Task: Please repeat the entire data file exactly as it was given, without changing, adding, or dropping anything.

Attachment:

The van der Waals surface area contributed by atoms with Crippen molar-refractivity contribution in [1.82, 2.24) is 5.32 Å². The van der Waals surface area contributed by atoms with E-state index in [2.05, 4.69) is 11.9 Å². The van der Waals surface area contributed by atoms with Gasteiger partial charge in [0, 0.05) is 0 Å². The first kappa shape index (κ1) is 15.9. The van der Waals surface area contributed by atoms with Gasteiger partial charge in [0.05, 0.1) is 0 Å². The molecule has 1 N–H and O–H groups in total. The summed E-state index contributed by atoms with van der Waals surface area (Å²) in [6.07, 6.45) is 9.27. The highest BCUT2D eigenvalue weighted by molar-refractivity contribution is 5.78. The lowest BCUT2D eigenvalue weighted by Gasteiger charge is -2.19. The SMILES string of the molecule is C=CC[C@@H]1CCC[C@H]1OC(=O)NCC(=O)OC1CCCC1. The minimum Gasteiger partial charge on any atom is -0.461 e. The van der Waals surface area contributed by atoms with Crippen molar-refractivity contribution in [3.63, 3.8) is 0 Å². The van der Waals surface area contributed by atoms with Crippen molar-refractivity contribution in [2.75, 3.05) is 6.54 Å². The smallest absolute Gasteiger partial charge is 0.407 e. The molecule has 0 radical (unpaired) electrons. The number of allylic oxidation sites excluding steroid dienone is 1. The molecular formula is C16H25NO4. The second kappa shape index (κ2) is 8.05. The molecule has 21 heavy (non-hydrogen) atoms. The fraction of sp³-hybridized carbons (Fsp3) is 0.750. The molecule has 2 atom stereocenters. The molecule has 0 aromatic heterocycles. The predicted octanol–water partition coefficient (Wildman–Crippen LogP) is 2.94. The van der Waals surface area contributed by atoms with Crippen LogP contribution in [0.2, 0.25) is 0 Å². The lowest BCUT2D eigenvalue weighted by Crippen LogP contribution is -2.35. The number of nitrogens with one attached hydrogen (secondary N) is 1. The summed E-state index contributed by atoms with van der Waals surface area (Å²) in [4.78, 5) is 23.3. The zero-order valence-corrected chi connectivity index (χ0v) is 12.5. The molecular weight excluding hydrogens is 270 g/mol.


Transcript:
The van der Waals surface area contributed by atoms with Crippen molar-refractivity contribution in [1.82, 2.24) is 5.32 Å². The van der Waals surface area contributed by atoms with E-state index in [2.05, 4.69) is 11.9 Å². The van der Waals surface area contributed by atoms with Gasteiger partial charge in [0, 0.05) is 0 Å². The first kappa shape index (κ1) is 15.9. The van der Waals surface area contributed by atoms with Gasteiger partial charge in [0.05, 0.1) is 0 Å². The molecule has 1 N–H and O–H groups in total. The summed E-state index contributed by atoms with van der Waals surface area (Å²) in [6.07, 6.45) is 9.27. The highest BCUT2D eigenvalue weighted by molar-refractivity contribution is 5.78. The lowest BCUT2D eigenvalue weighted by Gasteiger charge is -2.19. The SMILES string of the molecule is C=CC[C@@H]1CCC[C@H]1OC(=O)NCC(=O)OC1CCCC1. The minimum Gasteiger partial charge on any atom is -0.461 e. The van der Waals surface area contributed by atoms with Crippen molar-refractivity contribution in [3.63, 3.8) is 0 Å². The van der Waals surface area contributed by atoms with Crippen molar-refractivity contribution in [2.75, 3.05) is 6.54 Å². The smallest absolute Gasteiger partial charge is 0.407 e. The molecule has 0 radical (unpaired) electrons. The number of allylic oxidation sites excluding steroid dienone is 1. The molecular formula is C16H25NO4. The second kappa shape index (κ2) is 8.05. The molecule has 21 heavy (non-hydrogen) atoms. The fraction of sp³-hybridized carbons (Fsp3) is 0.750. The molecule has 2 atom stereocenters. The molecule has 0 aromatic heterocycles. The predicted octanol–water partition coefficient (Wildman–Crippen LogP) is 2.94. The van der Waals surface area contributed by atoms with Crippen LogP contribution in [0.2, 0.25) is 0 Å². The lowest BCUT2D eigenvalue weighted by Crippen LogP contribution is -2.35. The number of nitrogens with one attached hydrogen (secondary N) is 1. The summed E-state index contributed by atoms with van der Waals surface area (Å²) in [4.78, 5) is 23.3. The zero-order valence-corrected chi connectivity index (χ0v) is 12.5. The molecular weight excluding hydrogens is 270 g/mol.